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J Clin Immunol ; 39(5): 494-504, 2019 Jul.
Artigo em Inglês | MEDLINE | ID: mdl-31172380


PURPOSE: Colitis is a common and serious complication of chronic granulomatous disorder (CGD) and requires assessment. Colonoscopy is invasive and carries risks of serious complication. We therefore assessed non-invasive monitoring via magnetic resonance imaging (MRI). We also evaluated fecal calprotectin (FCP), the Harvey-Bradshaw index (HBI) clinical score, and serum cytokines. METHODS: We recruited 10 patients with CGD (8 males, mean age 29.6 years), scored a modified HBI, and obtained stool for FCP. The following day we took blood for cytokine measurement via Luminex, performed MR enterography (scored by two independent radiologists using three systems: London score, CDMI, and MaRIA) followed by colonoscopy with disease activity measurement via ulcerative colitis endoscopic index of severity (UCEIS). We assessed patient experience after each investigation and overall preference with follow-up questionnaires. RESULTS: MRI scores correlated well with colonoscopic gold standard (for London score R2 0.91, p < 0.0001; for CDMI R2 0.83, p = 0.0006; for MaRIA R2 0.89, p = 0.0002). MRI was better tolerated and generally preferred, quicker, and visualized the entire large bowel whereas colonoscopy did not reach the terminal ileum in 3 participants. Elevated FCP accurately differentiated patients with colitis from those without, and log(calprotectin) correlated well with disease activity (R2 0.71, p = 0.009). Serum interleukin (IL)-12 concentration correlated with colitis activity but IL-1ß and TNF did not. Harvey-Bradshaw index did not correlate with colitis activity. CONCLUSIONS: MRI and fecal calprotectin are useful methods for monitoring CGD colitis and should reduce the need for colonoscopy in these patients. IL-12 may represent an appropriate target for treatment.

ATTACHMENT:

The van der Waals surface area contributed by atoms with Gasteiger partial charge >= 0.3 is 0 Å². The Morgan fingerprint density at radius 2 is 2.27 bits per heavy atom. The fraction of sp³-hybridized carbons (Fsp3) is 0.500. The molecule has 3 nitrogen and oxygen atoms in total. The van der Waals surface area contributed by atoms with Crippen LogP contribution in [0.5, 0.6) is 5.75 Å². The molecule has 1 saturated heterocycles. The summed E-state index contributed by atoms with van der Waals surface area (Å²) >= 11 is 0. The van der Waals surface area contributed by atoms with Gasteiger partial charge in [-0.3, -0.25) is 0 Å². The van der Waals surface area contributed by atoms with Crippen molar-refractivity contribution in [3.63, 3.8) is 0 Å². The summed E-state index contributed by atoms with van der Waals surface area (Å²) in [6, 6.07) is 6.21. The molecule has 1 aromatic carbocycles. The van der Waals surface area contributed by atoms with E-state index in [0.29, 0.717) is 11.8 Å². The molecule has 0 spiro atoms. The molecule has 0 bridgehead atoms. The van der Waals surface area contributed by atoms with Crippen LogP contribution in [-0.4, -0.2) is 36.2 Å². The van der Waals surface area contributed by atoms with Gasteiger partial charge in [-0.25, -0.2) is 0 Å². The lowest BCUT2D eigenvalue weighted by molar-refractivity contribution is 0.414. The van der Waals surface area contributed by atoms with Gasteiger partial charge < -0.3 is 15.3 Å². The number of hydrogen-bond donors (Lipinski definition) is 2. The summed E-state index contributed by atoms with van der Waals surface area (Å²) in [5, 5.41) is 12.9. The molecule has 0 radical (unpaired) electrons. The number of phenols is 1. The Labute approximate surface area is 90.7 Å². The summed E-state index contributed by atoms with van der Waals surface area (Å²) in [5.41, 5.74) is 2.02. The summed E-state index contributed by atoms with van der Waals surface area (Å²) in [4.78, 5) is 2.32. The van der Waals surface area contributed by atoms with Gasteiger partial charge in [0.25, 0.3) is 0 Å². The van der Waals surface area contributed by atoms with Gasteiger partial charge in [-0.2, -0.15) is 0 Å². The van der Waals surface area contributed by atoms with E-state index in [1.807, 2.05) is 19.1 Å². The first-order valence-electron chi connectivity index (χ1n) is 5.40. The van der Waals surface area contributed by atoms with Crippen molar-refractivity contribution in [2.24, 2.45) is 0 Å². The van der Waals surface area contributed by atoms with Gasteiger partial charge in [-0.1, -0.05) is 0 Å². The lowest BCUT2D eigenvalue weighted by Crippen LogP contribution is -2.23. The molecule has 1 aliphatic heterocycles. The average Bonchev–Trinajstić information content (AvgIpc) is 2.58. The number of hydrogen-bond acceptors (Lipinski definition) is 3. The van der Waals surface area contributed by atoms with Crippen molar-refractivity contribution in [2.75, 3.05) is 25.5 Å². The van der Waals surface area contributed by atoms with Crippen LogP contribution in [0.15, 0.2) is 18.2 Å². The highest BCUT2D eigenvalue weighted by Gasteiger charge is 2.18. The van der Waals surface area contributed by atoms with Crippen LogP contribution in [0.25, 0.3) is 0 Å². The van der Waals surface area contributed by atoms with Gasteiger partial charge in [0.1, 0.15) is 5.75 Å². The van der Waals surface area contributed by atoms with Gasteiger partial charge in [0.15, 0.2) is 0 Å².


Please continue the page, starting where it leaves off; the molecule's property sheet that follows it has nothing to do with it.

J Clin Immunol ; 39(2): 195-199, 2019 Feb.
Artigo em Inglês | MEDLINE | ID: mdl-30868346


X-linked chronic granulomatous disease (XL-CGD), a rare primary immunodeficiency due to a defect in the gp91phox NADPH oxidase subunit, results in recurrent, severe infection, inflammation, and autoimmunity. Patients have an absent, or significantly reduced, neutrophil oxidative burst. Due to lyonization, XL-CGD carriers have a dual population of functional and non-functional phagocytes and experience a range of symptoms including increased risk of autoimmunity, fatigue, and infection. Patients with CGD have poorer quality of life (QoL) than normal controls. We evaluated QoL and psychological health in UK XL-CGD carriers. Recruited participants completed the Medical Outcomes Study Short Form 36 version 2 (SF-36 V2), providing an overall score for mental and physical health. Psychological health was assessed using the Hospital Anxiety and Depression Scale (HADS) questionnaire. Seventy-five XL-CGD carriers were recruited from 62 families, median age 43 years (range 3-77). Fifty-six were mothers, 6 grandmothers, and 13 siblings. Sixty-two completed the SF36v2 and had reduced QoL scores compared with adult CGD patients and a UK age-matched female control cohort, indicating a reduced QoL. Sixty-one completed a HADS questionnaire. Over 40% experienced moderate or greater levels of anxiety with only one third being classified as normal. Higher anxiety scores significantly correlated with higher depression scores, lower self-esteem, presence of joint or bowel symptoms, and higher levels of fatigue (p < 0.05). This is the first study to evaluate QoL of XL-CGD carriers, and demonstrates high rates of anxiety and significantly reduced QoL scores. XL-CGD carriers should be considered as potential patients and pro-actively assessed and managed.